Essential fish habitat

From Wikipedia, the free encyclopedia
Jump to: navigation, search

Essential Fish Habitat (EFH) was defined by the U.S. Congress in the 1996 amendments to the Magnuson-Stevens Fishery Conservation and Management Act, or Magnuson-Stevens Act, as "those waters and substrate necessary to fish for spawning, breeding, feeding or growth to maturity."[1] Implementing regulations clarified that waters include all aquatic areas and their physical, chemical, and biological properties; substrate includes the associated biological communities that make these areas suitable for fish habitats, and the description and identification of EFH should include habitats used at any time during the species' life cycle.[2] EFH includes all types of aquatic habitat, such as wetlands, coral reefs, sand, seagrasses, and rivers.[3]

NOAA Fisheries works with the regional fishery management councils to designate EFH using the best available scientific information. EFH has been described for more than a 1,000 managed species to date.[4] The main purpose of EFH regulations is to minimize the adverse effects of fishing and non fishing impacts on EFH to the maximum extent practicable.

Magnuson-Stevens Fishery Conservation and Management Act[edit]

In 1996, the Magnuson-Stevens Fishery Conservation and Management Act was amended to establish a new requirements to identify and describe EFH to protect, conserve and enhance EFH for the benefit of the fisheries.[5] The Magnuson-Stevens Act has jurisdiction over the management and conservation of marine fish species. Federal agencies must consult with NOAA Fisheries when their actions or activities may adversely affect habitat identified by federal regional fishery management councils or NOAA Fisheries as EFH.[6] On December 19, 1997, interim final rules were published in the Federal Register (Vol. 62, No. 244) which specify procedures for implementation of the EFH provisions of the Magnuson-Stevens Act.[7] These rules were amended by publication of final rules on January 17, 2002 (Vol. 67, No. 12).[8] he rules, in two subparts, address requirements for fishery management plan (FMP) amendment, and detail the coordination, consultation, and recommendation requirements of the Magnuson-Stevens Act.[9]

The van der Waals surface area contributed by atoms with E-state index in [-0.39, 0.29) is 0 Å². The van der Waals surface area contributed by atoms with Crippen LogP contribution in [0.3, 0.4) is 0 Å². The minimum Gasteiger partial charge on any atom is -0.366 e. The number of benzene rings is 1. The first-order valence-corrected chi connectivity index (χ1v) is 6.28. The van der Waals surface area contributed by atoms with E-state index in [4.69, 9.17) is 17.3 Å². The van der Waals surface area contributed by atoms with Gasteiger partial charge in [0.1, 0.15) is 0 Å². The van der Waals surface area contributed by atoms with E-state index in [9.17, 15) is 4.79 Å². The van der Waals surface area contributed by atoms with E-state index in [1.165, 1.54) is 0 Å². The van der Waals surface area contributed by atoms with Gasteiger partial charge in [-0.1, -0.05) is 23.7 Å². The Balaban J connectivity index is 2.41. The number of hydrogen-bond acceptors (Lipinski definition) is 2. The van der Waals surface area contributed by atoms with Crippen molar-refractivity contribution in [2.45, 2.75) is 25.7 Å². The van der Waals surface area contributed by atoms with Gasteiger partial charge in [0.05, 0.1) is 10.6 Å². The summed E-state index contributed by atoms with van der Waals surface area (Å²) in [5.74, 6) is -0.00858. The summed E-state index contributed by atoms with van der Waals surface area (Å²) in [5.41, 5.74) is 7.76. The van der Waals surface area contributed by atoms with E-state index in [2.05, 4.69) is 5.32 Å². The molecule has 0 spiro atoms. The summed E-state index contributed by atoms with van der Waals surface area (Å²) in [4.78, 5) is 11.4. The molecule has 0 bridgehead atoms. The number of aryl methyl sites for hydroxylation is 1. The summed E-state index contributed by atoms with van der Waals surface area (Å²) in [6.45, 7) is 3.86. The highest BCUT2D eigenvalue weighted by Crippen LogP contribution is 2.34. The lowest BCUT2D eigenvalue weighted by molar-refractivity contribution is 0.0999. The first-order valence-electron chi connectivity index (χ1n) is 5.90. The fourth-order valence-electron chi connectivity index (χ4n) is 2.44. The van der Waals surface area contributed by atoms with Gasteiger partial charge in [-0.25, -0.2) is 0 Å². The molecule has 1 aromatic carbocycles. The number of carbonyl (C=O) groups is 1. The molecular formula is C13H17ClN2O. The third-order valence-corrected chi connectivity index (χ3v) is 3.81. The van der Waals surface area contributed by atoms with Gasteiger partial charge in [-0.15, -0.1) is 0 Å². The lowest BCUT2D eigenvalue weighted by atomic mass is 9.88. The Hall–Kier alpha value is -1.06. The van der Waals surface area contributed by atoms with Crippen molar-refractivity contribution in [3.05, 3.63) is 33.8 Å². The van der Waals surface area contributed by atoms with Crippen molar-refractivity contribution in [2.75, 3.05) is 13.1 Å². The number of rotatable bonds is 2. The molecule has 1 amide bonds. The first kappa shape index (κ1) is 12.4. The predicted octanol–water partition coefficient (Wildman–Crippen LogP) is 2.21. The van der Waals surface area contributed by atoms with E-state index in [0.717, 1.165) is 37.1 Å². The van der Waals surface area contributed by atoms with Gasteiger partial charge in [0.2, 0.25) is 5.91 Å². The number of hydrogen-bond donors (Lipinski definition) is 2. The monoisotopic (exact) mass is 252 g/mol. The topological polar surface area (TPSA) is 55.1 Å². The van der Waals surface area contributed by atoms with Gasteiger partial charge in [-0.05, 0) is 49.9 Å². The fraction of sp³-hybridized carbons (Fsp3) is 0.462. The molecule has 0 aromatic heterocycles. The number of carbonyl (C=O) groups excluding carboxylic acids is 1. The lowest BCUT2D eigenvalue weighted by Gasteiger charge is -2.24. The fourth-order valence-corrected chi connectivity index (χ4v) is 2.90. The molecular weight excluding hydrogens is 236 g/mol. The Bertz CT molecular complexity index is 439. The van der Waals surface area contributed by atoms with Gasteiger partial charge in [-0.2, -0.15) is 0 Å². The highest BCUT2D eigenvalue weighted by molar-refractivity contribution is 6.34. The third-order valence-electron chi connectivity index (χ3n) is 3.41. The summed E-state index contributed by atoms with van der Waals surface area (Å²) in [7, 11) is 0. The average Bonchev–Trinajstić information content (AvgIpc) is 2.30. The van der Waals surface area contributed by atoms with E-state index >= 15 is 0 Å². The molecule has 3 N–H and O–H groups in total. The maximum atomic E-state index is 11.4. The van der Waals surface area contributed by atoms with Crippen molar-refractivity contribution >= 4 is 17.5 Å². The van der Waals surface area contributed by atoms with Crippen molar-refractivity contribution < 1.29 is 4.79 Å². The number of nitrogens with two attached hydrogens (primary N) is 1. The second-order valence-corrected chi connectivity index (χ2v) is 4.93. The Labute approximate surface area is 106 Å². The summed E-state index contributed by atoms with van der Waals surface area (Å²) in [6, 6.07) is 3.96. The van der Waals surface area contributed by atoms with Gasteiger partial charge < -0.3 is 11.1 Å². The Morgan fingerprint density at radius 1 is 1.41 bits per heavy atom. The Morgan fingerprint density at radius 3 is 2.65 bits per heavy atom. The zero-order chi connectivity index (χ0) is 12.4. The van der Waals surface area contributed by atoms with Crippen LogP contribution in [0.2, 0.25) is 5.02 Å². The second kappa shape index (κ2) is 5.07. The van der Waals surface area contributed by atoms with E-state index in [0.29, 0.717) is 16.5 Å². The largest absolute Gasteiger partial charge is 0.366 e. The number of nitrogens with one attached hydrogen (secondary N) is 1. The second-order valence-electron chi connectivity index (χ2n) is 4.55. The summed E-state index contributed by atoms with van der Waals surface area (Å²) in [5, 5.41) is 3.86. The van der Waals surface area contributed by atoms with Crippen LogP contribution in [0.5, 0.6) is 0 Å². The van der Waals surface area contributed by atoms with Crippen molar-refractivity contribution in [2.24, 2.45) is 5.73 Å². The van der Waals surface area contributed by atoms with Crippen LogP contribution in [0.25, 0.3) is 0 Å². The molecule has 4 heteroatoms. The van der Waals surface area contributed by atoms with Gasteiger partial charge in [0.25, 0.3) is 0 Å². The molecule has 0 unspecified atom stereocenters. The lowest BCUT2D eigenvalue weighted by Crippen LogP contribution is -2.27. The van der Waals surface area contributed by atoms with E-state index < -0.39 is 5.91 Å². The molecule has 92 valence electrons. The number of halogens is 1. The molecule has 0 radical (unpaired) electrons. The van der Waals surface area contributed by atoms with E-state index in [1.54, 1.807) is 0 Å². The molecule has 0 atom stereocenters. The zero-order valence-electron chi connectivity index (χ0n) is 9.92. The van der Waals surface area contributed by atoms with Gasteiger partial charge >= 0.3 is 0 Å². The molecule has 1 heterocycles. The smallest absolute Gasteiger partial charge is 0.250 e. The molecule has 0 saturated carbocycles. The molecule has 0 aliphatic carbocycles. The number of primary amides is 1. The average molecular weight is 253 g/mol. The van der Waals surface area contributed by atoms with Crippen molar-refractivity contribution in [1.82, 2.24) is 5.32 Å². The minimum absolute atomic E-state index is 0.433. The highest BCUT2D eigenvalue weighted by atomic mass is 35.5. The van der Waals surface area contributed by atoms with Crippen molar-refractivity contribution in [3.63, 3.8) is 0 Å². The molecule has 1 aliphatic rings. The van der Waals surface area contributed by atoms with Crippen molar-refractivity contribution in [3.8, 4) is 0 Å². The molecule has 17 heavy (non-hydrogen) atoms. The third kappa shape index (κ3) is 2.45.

Regulatory Text[edit]

The Magnuson-Stevens Fishery Conservation and Management Act, defines essential fish habitat (EFH) as “...those waters and substrate necessary to fish for spawning, breeding, feeding, or growth to maturity.”[10] Section 305 (b) 2-4 of the MSA describes EFH regulations and Council actions:

(2) Each Federal agency shall consult with the Secretary with respect to any action authorized, funded, or undertaken, or proposed to be authorized, funded, or undertaken, by such agency that may adversely affect any essential fish habitat identified under this Act.